Out of the shadows to lead the water industry
Editor’s note: Sept. 15 through Oct. 15 is National Hispanic Heritage Month, a time to recognize the contributions of Hispanic and Latino Americans to our nation. Just like our customers, Denver Water employees have diverse backgrounds, and we’re proud of our rich cultural diversity that reflects the 1.4 million people we serve.
As a young girl, Selene Hernandez-Ruiz remembers the summer the fireflies didn’t return to the river behind her grandmother’s house, a waterway that had become a highway for sewage, trash and debris.
“I watched this beautiful ecosystem degrade over time,” she said of the river, about an hour south of Mexico City. “I knew then I wanted to do something for the environment.”
She would turn that passion into a career, despite the odds that would be stacked against her: moving to the United States as a teenager, learning English, worrying about being here illegally while working to pay for college as an international student.
Now Hernandez-Ruiz, who has a doctorate in science and wrote her dissertation on endocrine disruptor compounds in water, manages Denver Water’s water quality lab, overseeing the safety and purity of Denver’s drinking water.
But she remembers the years she lived in the shadows.
“I was concerned about being targeted and deported, concerned that it would end my educational aspirations,” said Hernandez-Ruiz, who received U.S. citizenship almost 20 years ago. “I was worried, but my desire to advance my education was more powerful than my fear.”
In 1994, when Hernandez-Ruiz was 14, her parents took a business trip to San Antonio. At the time, her mother, a stay-at-home mom, and her father, who designed financial models for a mining company, were worried about economic uncertainty, crime and corruption in Mexico.
When her parents returned from their trip, they told their children they had a souvenir so big that “they couldn’t fit it in their suitcase,” Hernandez-Ruiz recalled. “They told us they’d bought a house, and we were going to move in two months.”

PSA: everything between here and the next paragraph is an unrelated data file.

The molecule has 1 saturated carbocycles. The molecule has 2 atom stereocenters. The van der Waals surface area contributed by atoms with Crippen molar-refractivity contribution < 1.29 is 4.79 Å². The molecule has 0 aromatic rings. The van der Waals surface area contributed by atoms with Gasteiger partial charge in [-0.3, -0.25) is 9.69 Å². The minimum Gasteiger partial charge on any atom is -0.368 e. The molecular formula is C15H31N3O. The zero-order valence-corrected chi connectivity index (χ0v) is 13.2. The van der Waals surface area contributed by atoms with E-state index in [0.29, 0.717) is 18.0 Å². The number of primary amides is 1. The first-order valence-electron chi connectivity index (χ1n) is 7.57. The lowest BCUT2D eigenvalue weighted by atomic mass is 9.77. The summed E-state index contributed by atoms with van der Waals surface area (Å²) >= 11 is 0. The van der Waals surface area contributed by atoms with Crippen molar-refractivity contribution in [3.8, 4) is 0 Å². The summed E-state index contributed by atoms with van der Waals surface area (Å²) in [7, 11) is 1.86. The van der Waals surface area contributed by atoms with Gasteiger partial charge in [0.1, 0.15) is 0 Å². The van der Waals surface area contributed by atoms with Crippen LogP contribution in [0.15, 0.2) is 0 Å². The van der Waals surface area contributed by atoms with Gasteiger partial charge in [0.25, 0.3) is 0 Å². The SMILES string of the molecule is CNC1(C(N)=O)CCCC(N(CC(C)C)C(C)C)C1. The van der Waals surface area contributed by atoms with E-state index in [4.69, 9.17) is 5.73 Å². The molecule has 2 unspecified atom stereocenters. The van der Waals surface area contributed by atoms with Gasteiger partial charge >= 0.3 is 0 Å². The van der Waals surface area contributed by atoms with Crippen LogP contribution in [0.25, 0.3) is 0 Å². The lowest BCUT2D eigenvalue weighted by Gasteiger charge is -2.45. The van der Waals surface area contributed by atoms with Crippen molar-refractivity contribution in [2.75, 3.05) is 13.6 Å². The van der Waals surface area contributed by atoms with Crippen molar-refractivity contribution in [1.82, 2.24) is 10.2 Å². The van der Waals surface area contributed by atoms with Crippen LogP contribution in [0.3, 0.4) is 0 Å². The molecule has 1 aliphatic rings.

Her dad procured a legal visa through his job. The rest of his family did not.
“We faced a broken immigration system that left us in the shadows to hide for years,” she said.
At 18, Hernandez-Ruiz became financially independent and left her parents’ home. She started taking classes at a local community college.
But without legal status, she paid the higher tuition price required of international students. She worked as a waitress at night and an administrative assistant during the day, napping in her car between classes and eventually paying every cent she owed.
She considered herself lucky and viewed the United States as the land of opportunity for anyone willing to work hard.
But these days, she worries immigrants might hold themselves back, not believing they can contribute to careers beyond unskilled labor jobs.
“Keep learning and keep your chin up, because we have so much to contribute to our society and to the U.S.,” Hernandez-Ruiz said. “Perceived barriers are temporary, and time and effort will make us stronger as a whole in a nation that keeps diversifying over time.”
At home, Hernandez-Ruiz encourages her daughters, ages 5 and 6, to learn about their Mexican roots. She talks to her daughters in Spanish, so much so that her 5-year-old has suggested her “Mami” enroll in English classes.
“She says, ‘Mom, repeat after me, “I love you,”’” Hernandez-Ruiz laughs. “But it’s important to me that they know where they come from, the struggles that immigrants go through, and for them to keep an open mind about the world that surrounds them.”
She tells them she’s a citizen of two countries who appreciates both cultures, loves her job and is proud of her contributions to her new country and to the environment.
And she’s grateful for her Denver Water colleagues, people who are open-minded and see Hispanics as people with capacity to learn, love and contribute to the water industry, environment, nation and world.
“I feel so sad when I see a segment of our youth that is so fearful and has a sense that there’s no hope,” she said.
“Because there is hope. The more we can apply ourselves in excelling in academics, that’s the best way to make contributions to our nation and our culture. Knowledge is a catalyst for progress and happiness.”